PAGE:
Cambridge Dictionaries online Cambridge Dictionaries online

The most popular online dictionary and thesaurus for learners of English

Polish translation of “wave”

wave

noun [C]
 
 
/weɪv/
WATER B1 a line of higher water that moves across the surface of the sea or a lake
fala
I could hear the waves crashing against the rocks.Waves
GROUP a group of people or things that arrive or happen together or in a short period of time
fala
There has been a wave of kidnappings in the region. Another wave of refugees is arriving at the border.Order and sequenceSimultaneous and consecutive
a wave of hatred/enthusiasm/sadness, etc when you suddenly feel an emotion
fala nienawiści/przypływ entuzjazmu/smutku itp.
She felt a sudden wave of sadness.Feelings - general words
HAND when you raise your hand and move it from side to side in order to attract someone's attention or say goodbye
machnięcie ręką lub ręki
She gave a little wave as the train left.Gestures with the hands or arms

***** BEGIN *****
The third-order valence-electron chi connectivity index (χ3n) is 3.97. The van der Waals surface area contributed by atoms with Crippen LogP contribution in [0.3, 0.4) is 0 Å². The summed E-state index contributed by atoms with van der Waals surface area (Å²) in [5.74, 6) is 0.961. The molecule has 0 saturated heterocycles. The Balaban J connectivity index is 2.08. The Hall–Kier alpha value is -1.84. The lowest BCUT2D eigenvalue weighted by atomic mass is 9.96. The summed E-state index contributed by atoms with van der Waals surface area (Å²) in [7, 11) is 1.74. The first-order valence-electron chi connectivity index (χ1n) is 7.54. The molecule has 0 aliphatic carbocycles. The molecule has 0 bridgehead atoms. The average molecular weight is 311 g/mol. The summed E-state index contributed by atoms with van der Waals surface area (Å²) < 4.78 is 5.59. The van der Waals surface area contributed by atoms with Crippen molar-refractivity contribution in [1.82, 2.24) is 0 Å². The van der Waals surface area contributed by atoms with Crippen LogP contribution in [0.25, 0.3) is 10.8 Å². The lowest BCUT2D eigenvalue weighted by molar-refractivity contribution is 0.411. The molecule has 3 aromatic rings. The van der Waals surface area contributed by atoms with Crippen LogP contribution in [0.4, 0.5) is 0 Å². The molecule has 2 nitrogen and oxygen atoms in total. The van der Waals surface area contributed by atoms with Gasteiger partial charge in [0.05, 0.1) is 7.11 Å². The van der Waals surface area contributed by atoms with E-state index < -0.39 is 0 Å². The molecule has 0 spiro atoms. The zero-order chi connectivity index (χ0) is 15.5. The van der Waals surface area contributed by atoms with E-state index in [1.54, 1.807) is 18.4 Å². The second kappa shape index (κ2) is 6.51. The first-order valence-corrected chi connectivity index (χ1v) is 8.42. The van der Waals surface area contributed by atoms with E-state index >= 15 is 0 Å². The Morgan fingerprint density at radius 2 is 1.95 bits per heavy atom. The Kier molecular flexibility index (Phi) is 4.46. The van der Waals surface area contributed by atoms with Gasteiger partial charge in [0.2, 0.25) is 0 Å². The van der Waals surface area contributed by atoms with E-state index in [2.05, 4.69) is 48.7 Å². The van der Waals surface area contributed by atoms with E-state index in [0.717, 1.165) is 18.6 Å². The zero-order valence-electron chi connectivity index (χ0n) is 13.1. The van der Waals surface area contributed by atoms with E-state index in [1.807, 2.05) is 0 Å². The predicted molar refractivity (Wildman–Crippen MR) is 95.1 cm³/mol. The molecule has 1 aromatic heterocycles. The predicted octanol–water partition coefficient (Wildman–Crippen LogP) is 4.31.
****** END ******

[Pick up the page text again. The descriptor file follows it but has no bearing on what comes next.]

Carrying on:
ENERGY B2 a piece of sound, light, or other energy that travels up and down in a curved pattern
fala
a radio wave → See also new wave, tidal waveThe state of matter
(Definition of wave noun from the Cambridge English-Polish Dictionary © Cambridge University Press)
Add Cambridge dictionaries to your browser to your website

Definitions of “wave” in other dictionaries

Word of the Day

bright spark

a person who is intelligent, and full of energy and enthusiasm

Word of the Day

Highly delighted, bitterly disappointed, ridiculously cheap: adverbs for emphasis.

by Liz Walter,
October 22, 2014
We often make adjectives stronger by putting an adverb in front of them. The most common ones are very and, for a stronger meaning, extremely: He was very pleased. The ship is extremely large. However, we don’t use very or extremely for adjectives that already have a strong meaning, for example fantastic,

Read More 

life tracking noun

October 20, 2014
the use of one or more devices or apps to monitor health, exercise, how time is spent, etc.

Read More